On the other hand, there are games that pose the opposite challenge: rather than creating a system that the player manages, they create a system with spaces that can be reorganized in each game, adjusting and changing for different levels. For example, in the Diablo saga you have to move through a dungeon that’s different every time you enter it, creating a permanent and highly addictive challenge.
However, as in any system, these games have permanent rules governing their spaces. Although they may change, they need to maintain a basic consistency. For example, if the player is supposed to go through a city of narrow corridors, the "architectural pieces" of the system must comply with this rule. If you want the player lost in a vast desert with few clues for orientation, the rules need to be different.
Another good example of this approach is Dungeon of the Endless, a title which, as its name suggests, makes you navigate a dungeon that is seemingly endless. To accomplish that effect there is a predetermined system of rooms and corridors that are arranged differently for each level. Some rooms have "outlets" where you can build machines that help you move, others offer no help or even have traps, monsters, or poisonous clouds. In this sense, the challenge is very interesting, because you never know what you’ll find. It’s completely up to chance. A game can be simple or present challenge after challenge, making you "suffer," but giving you a great feeling of accomplishment when you "beat the system."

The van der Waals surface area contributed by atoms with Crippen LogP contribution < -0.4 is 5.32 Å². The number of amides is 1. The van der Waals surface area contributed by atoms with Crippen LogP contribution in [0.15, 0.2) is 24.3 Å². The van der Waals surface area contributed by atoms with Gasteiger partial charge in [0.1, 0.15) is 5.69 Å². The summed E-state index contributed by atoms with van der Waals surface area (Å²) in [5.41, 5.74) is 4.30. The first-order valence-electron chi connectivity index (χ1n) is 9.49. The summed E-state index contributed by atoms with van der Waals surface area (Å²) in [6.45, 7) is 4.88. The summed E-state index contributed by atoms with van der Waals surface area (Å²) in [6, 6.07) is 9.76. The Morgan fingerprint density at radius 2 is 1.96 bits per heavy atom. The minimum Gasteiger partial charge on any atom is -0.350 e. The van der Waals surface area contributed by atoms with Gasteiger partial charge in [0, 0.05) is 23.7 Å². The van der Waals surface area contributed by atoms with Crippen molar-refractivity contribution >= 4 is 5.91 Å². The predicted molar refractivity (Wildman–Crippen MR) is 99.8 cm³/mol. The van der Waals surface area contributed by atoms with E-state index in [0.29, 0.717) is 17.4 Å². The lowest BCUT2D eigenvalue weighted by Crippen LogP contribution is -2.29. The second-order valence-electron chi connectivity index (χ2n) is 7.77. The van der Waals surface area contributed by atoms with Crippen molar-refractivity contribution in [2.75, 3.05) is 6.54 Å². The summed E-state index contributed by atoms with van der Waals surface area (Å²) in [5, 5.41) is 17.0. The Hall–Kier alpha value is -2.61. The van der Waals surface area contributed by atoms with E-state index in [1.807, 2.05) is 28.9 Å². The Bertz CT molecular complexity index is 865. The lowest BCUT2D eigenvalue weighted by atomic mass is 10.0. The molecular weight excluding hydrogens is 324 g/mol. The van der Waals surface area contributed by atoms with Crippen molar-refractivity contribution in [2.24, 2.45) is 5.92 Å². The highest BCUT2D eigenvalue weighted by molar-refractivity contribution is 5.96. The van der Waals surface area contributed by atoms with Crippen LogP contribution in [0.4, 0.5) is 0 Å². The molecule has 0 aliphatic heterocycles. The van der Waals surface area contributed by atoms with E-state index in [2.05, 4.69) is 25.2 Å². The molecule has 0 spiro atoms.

This example has three elements that are particularly interesting for architects. One is its interface, which is like a kind of freeform plan where the walls appear broken up into sections. The second is its map, designed to manage the various rooms that we mentioned. The third and most important is the door, since entering a new room can change the game completely. The title sequence utilizes this element, showing heavy doors that slowly open with a creaking noise, causing an unbearable curiosity especially if you’re doing poorly in the game. Will you finally find that treasure and win? Or will an interdimensional beast appear, making you unleash a string of expletives?
If you take a step back, you can see the influence that role-playing maps -- used since the 70s -- had in Dungeon of the Endless, where the narrator arranges the rooms differently in each iteration. The davesmapper tool is a good example of this, generating thousands of random maps for role-playing games.
Grow Between Systems
Designing a system of random spaces and contextualizing them for coherence is not original to video games. From the battlefield of the chessboard, to Chutes and Ladders or Monopoly, in our childhood (and well past our childhood) we had fun placing houses and hotels in strategic locations.
In fact, architecture as a system is a research topic starting in the Modern Movement, seeking to provide lots of solutions from a limited number of elements. Many of these projects were presented as a building game. We all have a vague idea of how the master bedroom (the Dragon’s den), or Dad's office (the throne room) or the basement (the bloody catacombs) should be. If we start from a systemic approach to architecture, the rules that we establish between those elements are what will give consistency to the game.
Video games teach us that, beyond getting the game to work, in order for it to be fun and interesting, you also need to establish a character that is innovative and very much its own. You need to let your imagination run wild.